Stocks extend declines on soft consumer confidence and housing data

The start of the New York session was greeted with weakness and stocks extended their declines after consumer confidence fell to the lowest levels since September 2017 and new home sales declined for a second consecutive month.  Both the Dow Jones Industrial Average and S&P 500 index are down 0.4% in early trade.  Markets are now awaiting the latest comments from Fed’s Powell this afternoon.

Over night, the focus was on President Trump’s additional sanctions on Ayatollah Ali Khamenei and eight senior military commanders, it was hardly an olive branch to restart negotiations on a new nuclear deal.  The Trump administration’s willingness to have talks was met with a ‘hard no’ from foreign ministry spokesman Abbas Mousavi. The Semi-official Iranian Students News Agency reported that Mousavi noted that the diplomatic path with Washington is closed forever. 

Iran has already been crippled by US sanctions and the fresh ones will likely have little impact to the economy.  It seems difficult to imagine a scenario in the immediate future for tensions to ease in the Middle East.  Treasury futures rallied, while both Asian and European equities sold off.  Safe-haven flows supported the yen and the kiwi outperformed their major trading partners ahead of their rate decision.  The RBNZ is in the middle of an easing cycle and today’s gains are supported on positioning and expectations that we will see the bank hold off on another rate cut until the August 7th meeting.


Trump’s latest sanctions on Iran’s supreme leader appears to be another move to gain bargaining chips in what may eventually become a return to the negotiating table.  Middle East tensions have been on high alert since Trump abandoned the landmark 2015 Iran nuclear deal.  The US has sanctioned more than 80% of the Iranian economy and if the US wants a regime change, that will require a military conflict.  The likely scenario is that Trump will want a renegotiated deal to claim credit that he secured a better deal than his predecessor.  Markets would be sharply lower if war was becoming the more likely scenario.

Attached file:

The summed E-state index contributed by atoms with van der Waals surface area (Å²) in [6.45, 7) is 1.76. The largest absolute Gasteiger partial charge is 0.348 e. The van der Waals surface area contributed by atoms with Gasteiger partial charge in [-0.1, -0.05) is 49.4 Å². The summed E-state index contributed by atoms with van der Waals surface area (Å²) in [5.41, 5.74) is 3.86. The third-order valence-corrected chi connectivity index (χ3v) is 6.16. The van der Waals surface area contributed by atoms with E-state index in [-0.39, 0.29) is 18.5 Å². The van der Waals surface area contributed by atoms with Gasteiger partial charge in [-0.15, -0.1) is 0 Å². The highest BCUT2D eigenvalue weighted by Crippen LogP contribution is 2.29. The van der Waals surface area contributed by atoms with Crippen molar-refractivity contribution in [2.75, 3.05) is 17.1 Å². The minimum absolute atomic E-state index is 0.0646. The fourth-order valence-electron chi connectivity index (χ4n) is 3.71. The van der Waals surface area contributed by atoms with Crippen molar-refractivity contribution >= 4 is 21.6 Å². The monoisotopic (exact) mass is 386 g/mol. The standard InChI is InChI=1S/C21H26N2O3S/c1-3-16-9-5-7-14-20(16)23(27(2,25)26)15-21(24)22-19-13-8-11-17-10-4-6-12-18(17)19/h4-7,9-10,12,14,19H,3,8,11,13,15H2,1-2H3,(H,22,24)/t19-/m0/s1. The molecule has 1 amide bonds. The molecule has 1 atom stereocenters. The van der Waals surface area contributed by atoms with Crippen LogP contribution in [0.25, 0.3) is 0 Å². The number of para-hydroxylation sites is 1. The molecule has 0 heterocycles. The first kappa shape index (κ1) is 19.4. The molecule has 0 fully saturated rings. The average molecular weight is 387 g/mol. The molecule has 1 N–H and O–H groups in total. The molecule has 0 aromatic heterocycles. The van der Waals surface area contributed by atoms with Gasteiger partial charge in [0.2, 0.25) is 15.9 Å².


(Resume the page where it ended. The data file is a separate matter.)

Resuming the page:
Today’s risk off tone is also being supported by optimism that is heading into the G20 summit at the end of the week.  Markets are becoming more hopeful now that something not terrible will happen and we could see a full punting of tariffs.  The base case could likely become that a deal could be outlined by the fall, as the incentives are high right now for both sides. 

This article is for general information purposes only. It is not investment advice or a solution to buy or sell securities. Opinions are the authors; not necessarily that of OANDA Corporation or any of its affiliates, subsidiaries, officers or directors. Leveraged trading is high risk and not suitable for all. You could lose all of your deposited funds.

Ed Moya

Ed Moya

Senior Market Analyst, The Americas at OANDA
With more than 20 years’ trading experience, Ed Moya is a senior market analyst with OANDA, producing up-to-the-minute intermarket analysis, coverage of geopolitical events, central bank policies and market reaction to corporate news. His particular expertise lies across a wide range of asset classes including FX, commodities, fixed income, stocks and cryptocurrencies. Over the course of his career, Ed has worked with some of the leading forex brokerages, research teams and news departments on Wall Street including Global Forex Trading, FX Solutions and Trading Advantage. Most recently he worked with, where he provided market analysis on economic data and corporate news. Based in New York, Ed is a regular guest on several major financial television networks including CNBC, Bloomberg TV, Yahoo! Finance Live, Fox Business and Sky TV. His views are trusted by the world’s most renowned global newswires including Reuters, Bloomberg and the Associated Press, and he is regularly quoted in leading publications such as MSN, MarketWatch, Forbes, Breitbart, The New York Times and The Wall Street Journal. Ed holds a BA in Economics from Rutgers University.
Ed Moya